- How can the “powers-of-ten” grid, as a visual device, be used to segue between spatial and temporal scales?
- How can sonification be used effectively to better communicate transition between these scales?
This animation won student-best-in-show at the Association of Medical Illustrators‘ annual conference in Cleveland, July 2015!
- The process of smooth muscle cell contraction is used to visualize four levels of space and time:
- protein level
- protein domain level
- amino acid level
- atomic level
- Sonification is used to enhance the viewer’s perceived contrast between the spatial and time scales
This project is the property of Andrew Tubelli.
Visuals are required in order to grasp the abstract concepts associated with the discipline of cellular and molecular biology. The piecewise method of teaching cellular and molecular biology is important to isolate concepts for students to focus on, but this also creates a lack of context and connections. There are many levels of organization within the cell, each with events that occur simultaneously and at different spatial and temporal scales. Textbooks can serve as the main source of visuals in an undergraduate biology course, yet visuals of isolated events do not allow for an appreciation of how the event is part of a larger network of events within a cell. Three-dimensional animation, with its ability to show dynamic processes and its ability to include auditory cues, is a tool that is beneficial for depicting the concept of scaling.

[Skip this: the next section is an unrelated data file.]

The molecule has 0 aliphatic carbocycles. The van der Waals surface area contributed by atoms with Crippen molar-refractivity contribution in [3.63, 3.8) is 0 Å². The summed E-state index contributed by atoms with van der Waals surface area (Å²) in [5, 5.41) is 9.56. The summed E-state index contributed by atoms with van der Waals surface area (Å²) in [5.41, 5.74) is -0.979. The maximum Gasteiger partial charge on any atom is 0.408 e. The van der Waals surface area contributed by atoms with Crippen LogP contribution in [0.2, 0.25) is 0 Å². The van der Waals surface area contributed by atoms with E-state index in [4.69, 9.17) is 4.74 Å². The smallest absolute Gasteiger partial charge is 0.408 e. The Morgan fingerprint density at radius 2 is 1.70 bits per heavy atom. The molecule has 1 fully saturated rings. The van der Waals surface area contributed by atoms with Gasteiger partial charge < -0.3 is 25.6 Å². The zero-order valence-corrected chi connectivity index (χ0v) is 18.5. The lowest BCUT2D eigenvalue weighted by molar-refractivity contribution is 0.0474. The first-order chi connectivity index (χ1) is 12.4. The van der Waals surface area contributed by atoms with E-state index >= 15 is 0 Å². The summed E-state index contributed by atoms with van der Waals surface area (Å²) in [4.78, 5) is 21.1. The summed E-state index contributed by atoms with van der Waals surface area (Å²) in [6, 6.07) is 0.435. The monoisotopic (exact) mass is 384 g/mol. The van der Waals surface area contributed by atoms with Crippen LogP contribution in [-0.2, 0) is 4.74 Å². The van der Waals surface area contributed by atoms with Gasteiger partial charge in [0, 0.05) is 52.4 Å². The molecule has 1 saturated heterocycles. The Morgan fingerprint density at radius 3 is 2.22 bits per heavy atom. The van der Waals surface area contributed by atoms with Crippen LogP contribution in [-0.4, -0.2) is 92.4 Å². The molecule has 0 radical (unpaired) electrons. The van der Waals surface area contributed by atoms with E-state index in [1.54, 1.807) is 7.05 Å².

This animation shows four levels of organization within the cellular environment of a smooth muscle cell. The animation features a “powers-of-ten” grid as a visual device, as well as sonification, to segue between spatial levels and speed change to transition between temporal levels. Molecular crowding is emphasized to highlight its important role in cellular function.